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New Hampshire: Gun rights bills move in House

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Unread 03.16.11, 11:36 AM
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New Hampshire: Gun rights bills move in House

Posted: 03.16.11 02:35 AM

CONCORD – Laws would ease on owning, carrying and using firearms under bills the New Hampshire House passed Tuesday.
The so-called "Ward Bird bill" was among the bills that passed easily, largely on the strength of Republican support for more deregulation of firearms laws.
Bird, a Meredith farmer, was imprisoned for a mandatory three- to six-year term on a criminal threatening conviction for brandishing a firearm during a trespassing dispute. He served a short time in prison before his sentence was recently commuted.
The House also approved bills allowing almost anyone to carry concealed weapon and to use them to defend themselves in public places.
All three bills passed by wide margins.
House Bill 378, which allows a property owner to display a firearm during a trespassing dispute, passed 304-54. The bill states that someone on their own property dealing with someone "who refuses to leave and displays a firearm or other means of self-defense with the intent to warn away the person shall not have committed a criminal act."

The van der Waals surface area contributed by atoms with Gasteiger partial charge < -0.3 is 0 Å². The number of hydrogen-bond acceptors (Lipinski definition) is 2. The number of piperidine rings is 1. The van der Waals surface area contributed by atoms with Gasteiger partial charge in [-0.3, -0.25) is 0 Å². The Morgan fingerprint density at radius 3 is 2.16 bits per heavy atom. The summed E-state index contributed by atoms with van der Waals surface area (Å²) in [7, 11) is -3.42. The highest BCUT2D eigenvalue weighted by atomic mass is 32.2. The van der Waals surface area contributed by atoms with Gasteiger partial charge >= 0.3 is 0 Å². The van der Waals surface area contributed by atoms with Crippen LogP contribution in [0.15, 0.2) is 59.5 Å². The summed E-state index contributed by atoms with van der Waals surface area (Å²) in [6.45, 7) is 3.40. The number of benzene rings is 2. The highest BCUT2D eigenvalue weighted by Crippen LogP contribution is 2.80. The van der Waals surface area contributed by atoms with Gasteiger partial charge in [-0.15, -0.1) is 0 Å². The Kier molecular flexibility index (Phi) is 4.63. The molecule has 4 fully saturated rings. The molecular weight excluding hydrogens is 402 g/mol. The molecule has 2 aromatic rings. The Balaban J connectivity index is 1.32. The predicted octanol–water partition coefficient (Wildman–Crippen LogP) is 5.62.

The House also passed HB 207, allowing a person to use deadly force to defend themselves or others anytime they are in a place they have a legal right to be. Current law requires a person to retreat if they can do so safely.
Rep. Kenneth Kreis, R-Canterbury, said, "People should not have to worry about being prosecuted for defending themselves." He said concerns about criminal prosecution should not hamper people who are faced with what he said are split-second decisions.
Rep. Laura Pantelakos, D-Portsmouth, said the bill is aimed at a problem that doesn't exist.
"No one has been jailed for not retreating," she said. "New Hampshire is a state that passes laws that solve problems, but does not change a law when there is no problem."
The bill passed, 270-92.
A bill that ends mandatory licenses to carry a concealed pistol or revolver, HB 330, passed 244-109. The bill allows most people, except convicted felons or those with a history of mental illness, to carry a concealed weapon, loaded or unloaded, without a license. The bill also repeals a law banning transport of a loaded gun in a vehicle, cuts the license fee for non-residents to $50 from the $100 level in effect now.
Rep. John Tholl, R-Whitefield, said the bill is "a reasonable compromise. . . . It allows the citizens of New Hampshire to carry concealed weapons without a license in any place not prohibited by law."
The House rejected two other bills on self-defense, and passed a bill, HB 225, that requires police to quickly return property seized under court order once charges are dismissed or a person is found not guilty.

2011, Union Leader Corporation

Source: http://www.nraila.org/News/Read/InTheNews.aspx?ID=14898
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